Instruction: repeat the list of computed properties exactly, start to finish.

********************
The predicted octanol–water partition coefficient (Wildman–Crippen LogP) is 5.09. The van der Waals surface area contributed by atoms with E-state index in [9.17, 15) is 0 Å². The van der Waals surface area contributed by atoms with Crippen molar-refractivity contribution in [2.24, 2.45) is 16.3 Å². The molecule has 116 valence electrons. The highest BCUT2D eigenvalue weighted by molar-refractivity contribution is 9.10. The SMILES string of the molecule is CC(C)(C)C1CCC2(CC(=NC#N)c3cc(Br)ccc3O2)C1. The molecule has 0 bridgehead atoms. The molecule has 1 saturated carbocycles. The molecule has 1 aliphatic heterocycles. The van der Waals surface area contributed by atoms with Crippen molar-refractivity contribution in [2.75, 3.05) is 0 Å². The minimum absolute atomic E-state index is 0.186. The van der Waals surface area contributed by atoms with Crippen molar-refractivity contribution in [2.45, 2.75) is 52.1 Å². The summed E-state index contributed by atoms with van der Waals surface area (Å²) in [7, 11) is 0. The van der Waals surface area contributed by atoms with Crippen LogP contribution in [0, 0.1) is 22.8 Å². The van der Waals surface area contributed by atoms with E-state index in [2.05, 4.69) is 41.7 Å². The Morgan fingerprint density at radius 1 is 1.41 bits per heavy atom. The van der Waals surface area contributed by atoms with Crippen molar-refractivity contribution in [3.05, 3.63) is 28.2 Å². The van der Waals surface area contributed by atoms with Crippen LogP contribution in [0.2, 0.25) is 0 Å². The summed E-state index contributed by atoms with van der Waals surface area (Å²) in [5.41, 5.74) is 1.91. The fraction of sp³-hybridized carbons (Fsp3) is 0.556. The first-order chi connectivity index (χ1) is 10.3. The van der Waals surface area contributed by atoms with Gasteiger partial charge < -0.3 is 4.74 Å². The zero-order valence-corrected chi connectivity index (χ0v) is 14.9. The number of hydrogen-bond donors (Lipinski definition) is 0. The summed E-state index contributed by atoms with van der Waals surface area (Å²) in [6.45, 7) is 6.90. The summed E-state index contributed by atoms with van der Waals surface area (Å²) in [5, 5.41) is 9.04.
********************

The predicted octanol–water partition coefficient (Wildman–Crippen LogP) is 5.09. The van der Waals surface area contributed by atoms with E-state index in [9.17, 15) is 0 Å². The van der Waals surface area contributed by atoms with Crippen molar-refractivity contribution in [2.24, 2.45) is 16.3 Å². The molecule has 116 valence electrons. The highest BCUT2D eigenvalue weighted by molar-refractivity contribution is 9.10. The SMILES string of the molecule is CC(C)(C)C1CCC2(CC(=NC#N)c3cc(Br)ccc3O2)C1. The molecule has 0 bridgehead atoms. The molecule has 1 saturated carbocycles. The molecule has 1 aliphatic heterocycles. The van der Waals surface area contributed by atoms with Crippen molar-refractivity contribution in [2.75, 3.05) is 0 Å². The minimum absolute atomic E-state index is 0.186. The van der Waals surface area contributed by atoms with Crippen molar-refractivity contribution in [2.45, 2.75) is 52.1 Å². The summed E-state index contributed by atoms with van der Waals surface area (Å²) in [7, 11) is 0. The van der Waals surface area contributed by atoms with Crippen LogP contribution in [0, 0.1) is 22.8 Å². The van der Waals surface area contributed by atoms with E-state index in [2.05, 4.69) is 41.7 Å². The Morgan fingerprint density at radius 1 is 1.41 bits per heavy atom. The van der Waals surface area contributed by atoms with Crippen molar-refractivity contribution in [3.05, 3.63) is 28.2 Å². The van der Waals surface area contributed by atoms with Crippen LogP contribution in [0.2, 0.25) is 0 Å². The summed E-state index contributed by atoms with van der Waals surface area (Å²) in [5.41, 5.74) is 1.91. The fraction of sp³-hybridized carbons (Fsp3) is 0.556. The first-order chi connectivity index (χ1) is 10.3. The van der Waals surface area contributed by atoms with Gasteiger partial charge < -0.3 is 4.74 Å². The zero-order valence-corrected chi connectivity index (χ0v) is 14.9. The number of hydrogen-bond donors (Lipinski definition) is 0. The summed E-state index contributed by atoms with van der Waals surface area (Å²) in [6.45, 7) is 6.90. The summed E-state index contributed by atoms with van der Waals surface area (Å²) in [5, 5.41) is 9.04.